I have bought and tried many of Orionís refractors (ShortTube
80, ShortTube 90, Astroview100, and Astroview 120ST) and found the
90mm f/10 the most useful. Its 910mm focal length provides very useful
powers for most types of beginner to intermediate levels of observing.
With a 10mm eyepiece, and Orionís shorty barlow, Iíve
been able to go to 182X on the moon, on some nights, and still clearly
see the surfaceís detail.
Iíve watched Ioís shadow cross the face of Jupiter for
the first time in my life. On some nights I can detect details in
the Northern and Southern belts of Jupiter. Cassini Division on Saturn
is usually seen very clearly. Iíve been able to see Rhea, a
moon of Saturn, as well as Titan. All this in my backyard with streetlights
all around and my 51 year old eyes.
Unwanted colors, like a purplish hue, have not been a problem. Beyond
the edges of the Moon a slight purple ring (at higher powers) can
be noticed if looked for. None have been noticed in the area where
viewing is concentrated (like around the Moonís terminator).
No purple-halo has been noticed around Jupiter like Iíve seen
in the 120ST.
Orion sells this scope on a decent equatorial mount for $299. Vibration
does become an issue at higher powers but things like using the scope
on grass instead of cement will help. I owned a Skyview Deluxe (SVD)
Mount that I bought from Orion to use with the above mentioned scopes
and with the 90mm f/10 on it vibration is significantly reduced.
I use it on this mount mostly but it performs well on the EQ3 mount
that is supplied with it. Also, the EQ3 mount is lighter than the
SVD mount. Normally, at worst, it takes about 3 seconds to settle
down on the EQ3 after focusing on an object.
The focuser can be tricky to use at higher powers but this problem
could possibly be fixed by taking the focuser apart and putting in
a thinner grade of grease. With practice, Iíve been able to
focus at higher powers very quickly without doing the mentioned modification
to the focuser.
Iíve used a 32mm Sirius plossl, 25mm, 20mm, 17mm,
13mm, and 10mm Orion Explorer II (Kellner) eyepieces with this scope
been pleased with their performance. Used with Orionís 2X shorty
barlow this gives me a good range of useful powers.
I did buy Stellarvueís
enhanced , 1.25Ē, 90 degree diagonal
($49) which states about a 98% reflectivity. A standard diagonal
is usually around 89%. I realized about a 0.5 magnitude improvement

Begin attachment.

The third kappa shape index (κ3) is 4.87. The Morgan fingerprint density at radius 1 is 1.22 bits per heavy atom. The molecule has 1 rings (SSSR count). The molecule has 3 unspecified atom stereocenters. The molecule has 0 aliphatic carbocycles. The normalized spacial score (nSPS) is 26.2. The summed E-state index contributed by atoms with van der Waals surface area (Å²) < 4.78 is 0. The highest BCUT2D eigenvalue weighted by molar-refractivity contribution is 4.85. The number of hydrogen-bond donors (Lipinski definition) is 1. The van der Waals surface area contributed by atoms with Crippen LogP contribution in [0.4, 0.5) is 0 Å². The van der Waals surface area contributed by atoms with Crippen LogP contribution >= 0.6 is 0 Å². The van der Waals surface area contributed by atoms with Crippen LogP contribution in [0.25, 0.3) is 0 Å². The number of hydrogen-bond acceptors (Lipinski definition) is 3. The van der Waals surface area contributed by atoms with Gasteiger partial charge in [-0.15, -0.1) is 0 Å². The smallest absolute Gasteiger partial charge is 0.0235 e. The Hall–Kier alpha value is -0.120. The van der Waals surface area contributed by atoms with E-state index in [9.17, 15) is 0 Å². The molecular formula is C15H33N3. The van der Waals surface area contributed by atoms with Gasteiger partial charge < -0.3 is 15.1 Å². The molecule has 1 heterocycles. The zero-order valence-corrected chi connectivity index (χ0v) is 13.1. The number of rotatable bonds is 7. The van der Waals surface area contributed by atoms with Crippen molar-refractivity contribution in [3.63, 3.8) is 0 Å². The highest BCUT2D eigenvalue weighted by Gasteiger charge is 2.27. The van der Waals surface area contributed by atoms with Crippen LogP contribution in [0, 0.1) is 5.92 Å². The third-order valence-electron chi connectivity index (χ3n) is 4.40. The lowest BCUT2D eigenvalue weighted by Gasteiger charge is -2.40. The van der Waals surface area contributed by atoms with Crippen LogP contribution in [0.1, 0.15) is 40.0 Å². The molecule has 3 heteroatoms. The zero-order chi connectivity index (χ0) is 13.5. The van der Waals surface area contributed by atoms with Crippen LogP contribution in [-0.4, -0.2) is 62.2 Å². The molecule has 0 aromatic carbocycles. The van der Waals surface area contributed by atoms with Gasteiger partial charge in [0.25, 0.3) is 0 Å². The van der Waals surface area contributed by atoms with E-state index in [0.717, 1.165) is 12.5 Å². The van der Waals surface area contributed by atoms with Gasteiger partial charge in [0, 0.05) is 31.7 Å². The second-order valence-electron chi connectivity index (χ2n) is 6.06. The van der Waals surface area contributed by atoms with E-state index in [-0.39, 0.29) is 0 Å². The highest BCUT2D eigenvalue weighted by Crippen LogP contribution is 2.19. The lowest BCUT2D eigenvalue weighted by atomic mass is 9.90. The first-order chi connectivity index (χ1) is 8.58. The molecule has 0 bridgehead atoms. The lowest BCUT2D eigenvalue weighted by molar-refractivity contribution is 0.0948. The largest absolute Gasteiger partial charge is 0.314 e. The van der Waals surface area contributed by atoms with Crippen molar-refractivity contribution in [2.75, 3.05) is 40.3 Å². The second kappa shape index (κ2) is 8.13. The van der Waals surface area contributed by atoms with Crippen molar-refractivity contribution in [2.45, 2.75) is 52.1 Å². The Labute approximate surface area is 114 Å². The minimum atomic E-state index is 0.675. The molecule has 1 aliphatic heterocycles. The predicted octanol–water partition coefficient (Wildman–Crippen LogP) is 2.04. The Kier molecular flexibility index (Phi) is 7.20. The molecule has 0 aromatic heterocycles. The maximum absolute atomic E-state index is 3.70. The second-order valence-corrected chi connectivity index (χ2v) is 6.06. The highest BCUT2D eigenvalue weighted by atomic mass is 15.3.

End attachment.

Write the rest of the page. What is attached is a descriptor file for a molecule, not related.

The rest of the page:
for the magnitude of stars I could see through the scope. With higher
powers (91X and above) I have seen down to 11.5 mag on average with
The computer program, The Sky (Student Edition) , Orion
provides with their scopes is very handy but mainly for smaller scopes.
6Ē and larger scope owners will want to upgrade to a larger
database version to have the program show the fainter objects and
stars they can see.
I live in Greensboro, NC and humidity is usual fairly high so desert
viewers should see even better performance out of this scope.
I also upgraded to Orionís 8X50 right angle, correct view,
viewfinder which fits easily in the dovetail mount on the scope.
I went to this because I can detect many of the Messier objects in
it where with the supplied 30mm finder this was not true. Also, the
right angle allows for more comfortable viewing when trying to find
One problem with this setup is that when you wish to look at objects
at the apex of the sky. Even with the mount fully extended (which
increases vibration) the eyepiece gets low to the ground. Chair viewing
becomes difficult unless you own one like Orionís Deluxe adjustable
chair which allows you to raise or lower seat height as needed. A
blanket on the ground will work as well.
If all the scopes perform like mine (Iíve read that these
Chinese made scopes can vary in quality) then I highly recommend
this scope. I feel this would be a much better beginner scope than
anything smaller in aperture and a 6 inch or larger dobsonian. After
the lure of the moon and planets wears off this scope will show more
of the deeper sky objects than the smaller scopes and this scope
is still light enough to move around and is easy to setup. It normally
does not require to be collimated as long as it was done properly
when made. The equatorial movement controls really help when tracking
Jupiter at higher powers and there is a motor control option for
the EQ3 mount from Orion.